Some examples of the biological phenomena that have been studied in terms of quantum processes are the absorbance of frequency-specific radiation (i.e., photosynthesis[3] and vision[4]); the conversion of chemical energy into motion;[5] magnetoreception in animals,[6][7] DNA mutation [8] and brownian motors in many cellular processes.[9]
Recent studies have identified quantum coherence and entanglement between the excited states of different pigments in the light-harvesting stage of photosynthesis.[10][11] Although this stage of photosynthesis is highly efficient, it remains unclear exactly how or if these quantum effects are relevant biologically.[12]


  1. ^ Quantum Biology. University of Illinois at Urbana-Champaign, Theoretical and Computational Biophysics Group.
  2. ^ Science Daily Quantum Biology: Powerful Computer Models Reveal Key Biological Mechanism Retrieved Oct 14, 2007
  3. ^ Quantum Secrets of Photosynthesis Revealed
  4. ^ Garab, G. (1999). Photosynthesis: Mechanisms and Effects: Proceedings of the XIth International Congress on Photosynthesis. Kluwer Academic Publishers. ISBN 978-0-7923-5547-2.
  5. ^ Levine, Raphael D. (2005). Molecular Reaction Dynamics. Cambridge University Press. pp. 16–18. ISBN 978-0-521-84276-1.
  6. ^ Binhi, Vladimir N. (2002). Magnetobiology: Underlying Physical Problems. Academic Press. pp. 14–16. ISBN 978-0-12-100071-4.
  7. ^ Erik M. Gauger, Elisabeth Rieper, John J. L. Morton, Simon C. Benjamin, Vlatko Vedral: Sustained quantum coherence and entanglement in the avian compass, Physics Review Letters, vol. 106, no. 4, 040503 (2011) (abstract, preprint)
  8. ^ Lowdin, P.O. (1965) Quantum genetics and the aperiodic solid. Some aspects on the Biological problems of heredity, mutations, aging and tumours in view of the quantum theory of the DNA molecule. Advances in Quantum Chemistry. Volume 2. pp213-360. Acedemic Press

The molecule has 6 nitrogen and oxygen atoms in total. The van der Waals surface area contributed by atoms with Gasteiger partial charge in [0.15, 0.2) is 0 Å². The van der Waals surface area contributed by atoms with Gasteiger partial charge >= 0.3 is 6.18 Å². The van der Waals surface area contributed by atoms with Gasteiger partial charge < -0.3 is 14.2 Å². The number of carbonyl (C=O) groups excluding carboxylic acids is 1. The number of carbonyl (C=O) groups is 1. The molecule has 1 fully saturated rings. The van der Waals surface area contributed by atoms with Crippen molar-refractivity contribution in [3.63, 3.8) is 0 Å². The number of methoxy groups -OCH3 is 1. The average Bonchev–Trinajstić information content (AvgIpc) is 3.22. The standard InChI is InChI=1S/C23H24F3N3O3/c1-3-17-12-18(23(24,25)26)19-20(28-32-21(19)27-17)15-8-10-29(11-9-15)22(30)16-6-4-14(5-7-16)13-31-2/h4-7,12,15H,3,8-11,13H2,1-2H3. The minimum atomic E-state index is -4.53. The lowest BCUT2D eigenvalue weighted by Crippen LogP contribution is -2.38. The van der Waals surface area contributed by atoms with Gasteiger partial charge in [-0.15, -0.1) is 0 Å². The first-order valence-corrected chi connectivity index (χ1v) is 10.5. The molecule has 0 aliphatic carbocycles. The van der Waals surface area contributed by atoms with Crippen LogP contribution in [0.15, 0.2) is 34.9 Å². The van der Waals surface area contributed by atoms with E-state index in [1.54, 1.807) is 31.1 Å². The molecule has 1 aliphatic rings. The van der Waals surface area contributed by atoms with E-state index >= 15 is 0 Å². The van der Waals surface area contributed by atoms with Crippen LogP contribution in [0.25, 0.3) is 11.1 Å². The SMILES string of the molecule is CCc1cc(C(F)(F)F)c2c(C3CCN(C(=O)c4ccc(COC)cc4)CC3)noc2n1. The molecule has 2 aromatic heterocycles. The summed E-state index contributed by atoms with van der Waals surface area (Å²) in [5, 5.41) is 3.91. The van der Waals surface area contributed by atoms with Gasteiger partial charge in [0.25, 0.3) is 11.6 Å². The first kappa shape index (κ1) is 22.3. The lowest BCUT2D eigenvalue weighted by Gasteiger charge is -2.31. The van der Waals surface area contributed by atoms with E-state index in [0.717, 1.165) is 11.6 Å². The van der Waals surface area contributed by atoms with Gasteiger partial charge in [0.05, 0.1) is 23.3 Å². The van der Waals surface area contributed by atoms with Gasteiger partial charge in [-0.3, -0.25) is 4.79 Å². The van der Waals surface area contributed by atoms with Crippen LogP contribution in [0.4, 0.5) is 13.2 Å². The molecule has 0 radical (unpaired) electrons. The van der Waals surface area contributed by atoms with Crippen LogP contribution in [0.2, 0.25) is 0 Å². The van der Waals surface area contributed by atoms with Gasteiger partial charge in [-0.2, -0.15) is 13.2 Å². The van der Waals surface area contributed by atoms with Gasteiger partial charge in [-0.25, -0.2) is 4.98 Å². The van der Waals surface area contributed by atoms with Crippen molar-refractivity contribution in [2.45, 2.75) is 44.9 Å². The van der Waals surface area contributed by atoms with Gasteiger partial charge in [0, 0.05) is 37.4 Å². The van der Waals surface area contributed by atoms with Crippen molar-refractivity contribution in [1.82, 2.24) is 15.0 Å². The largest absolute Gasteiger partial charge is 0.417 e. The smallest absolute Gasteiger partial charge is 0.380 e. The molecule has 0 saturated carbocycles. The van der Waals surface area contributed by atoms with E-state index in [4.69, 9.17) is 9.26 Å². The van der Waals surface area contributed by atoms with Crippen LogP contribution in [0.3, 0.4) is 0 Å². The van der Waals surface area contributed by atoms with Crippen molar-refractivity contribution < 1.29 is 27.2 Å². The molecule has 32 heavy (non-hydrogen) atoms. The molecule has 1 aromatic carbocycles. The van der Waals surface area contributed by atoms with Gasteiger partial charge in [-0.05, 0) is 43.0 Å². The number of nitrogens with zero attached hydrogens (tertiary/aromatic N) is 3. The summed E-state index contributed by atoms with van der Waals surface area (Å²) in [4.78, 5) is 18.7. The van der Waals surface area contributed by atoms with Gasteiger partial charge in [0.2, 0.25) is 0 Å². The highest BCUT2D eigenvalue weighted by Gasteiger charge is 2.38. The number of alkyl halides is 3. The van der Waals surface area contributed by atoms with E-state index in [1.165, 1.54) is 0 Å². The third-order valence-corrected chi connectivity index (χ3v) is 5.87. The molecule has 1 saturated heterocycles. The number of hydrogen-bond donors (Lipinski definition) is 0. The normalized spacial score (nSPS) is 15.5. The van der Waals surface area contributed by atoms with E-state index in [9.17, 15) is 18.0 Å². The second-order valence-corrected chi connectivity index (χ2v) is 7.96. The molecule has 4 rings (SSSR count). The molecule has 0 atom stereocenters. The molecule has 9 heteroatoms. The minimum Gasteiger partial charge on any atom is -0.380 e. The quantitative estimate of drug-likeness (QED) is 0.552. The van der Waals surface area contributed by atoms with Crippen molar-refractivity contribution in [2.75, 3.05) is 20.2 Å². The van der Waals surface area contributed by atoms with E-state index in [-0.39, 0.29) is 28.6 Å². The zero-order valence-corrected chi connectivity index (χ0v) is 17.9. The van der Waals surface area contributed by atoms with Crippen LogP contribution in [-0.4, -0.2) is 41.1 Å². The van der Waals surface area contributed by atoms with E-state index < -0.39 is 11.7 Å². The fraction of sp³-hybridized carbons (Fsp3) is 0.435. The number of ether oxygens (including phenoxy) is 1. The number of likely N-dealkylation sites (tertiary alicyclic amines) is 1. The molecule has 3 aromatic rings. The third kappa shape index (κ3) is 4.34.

9. ^ Harald Krug; Harald Brune, Gunter Schmid, Ulrich Simon, Viola Vogel, Daniel Wyrwa, Holger Ernst, Armin Grunwald, Werner Grunwald, Heinrich Hofmann (2006). Nanotechnology: Assessment and Perspectives. Springer-Verlag Berlin and Heidelberg GmbH & Co. K. pp. 197–240. ISBN 978-3-540-32819-3.
  10. ^ Sarovar, Mohan; Ishizaki, Akihito; Fleming, Graham R.; Whaley, K. Birgitta (2010). "Quantum entanglement in photosynthetic light-harvesting complexes". Nature Physics 6 (6): 462–467. arXiv:0905.3787. Bibcode 2010NatPh...6..462S. doi:10.1038/nphys1652.
  11. ^ Engel GS, Calhoun TR, Read EL, Ahn TK, Mancal T, Cheng YC et al. (2007). "Evidence for wavelike energy transfer through quantum coherence in photosynthetic systems.". Nature 446 (7137): 782–6. Bibcode 2007Natur.446..782E. doi:10.1038/nature05678. PMID 17429397.
  12. ^ Scholes GS (2010). "Quantum-Coherent Electronic Energy Transfer: Did Nature Think of It First?". Journal of Physical Chemistry Letters 1: 2–8. doi:10.1021/jz900062f.

Further reading

External links

Photos By: Illustration by Megan Gundrum, fifth-year DAAP student

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Monday, February 11, 2013

The Emerging Physics of Consciousness

This is an interesting post for me because of what I wanted to portray as the signs and length scale used in the determinations of quantum effects associated with the use of consciousness. As well to understand the historical beginnings and questions about what began in this area was preceded by the thoughts and likes of Schrodinger in his article displayed in the post previous. This consensus for me was about the understanding as biological systems whose definition sought to seek such quantum affects as methods used by or status as human beings to demonstrate such abilities.

There are three broad kinds of experiments that one can devise to test hypotheses involving the relevance of quantum effects to the phenomenon of conscious ness. The three kinds address three different scale ranges associated roughly with tissue-to-cell (1cm-10 μ m), cell-to- protein (10 μ m-10nm) and protein-to-atom (10nm-1Å) sizes. Note that we are excluding experiments that aim to detect quantum effects at the “whole hum an” or even “society” level as these have consistently given either negative results or been plagued by irreproducibility and bad science (e.g. the various extra sensory perception and remote viewing experiments [4]). TOWARDS EXPERIMENTAL TESTS OF QUANTUM EFFECTS IN CYTOSKELETAL PROTEINS

First on my mind is and was the idea of the Olfactory experience. As well,  the idea of a photosynthesis as a capability and recognition of such an ability "as a distributor of of such quantum effects." Bird navigation using the earths magnetic feild.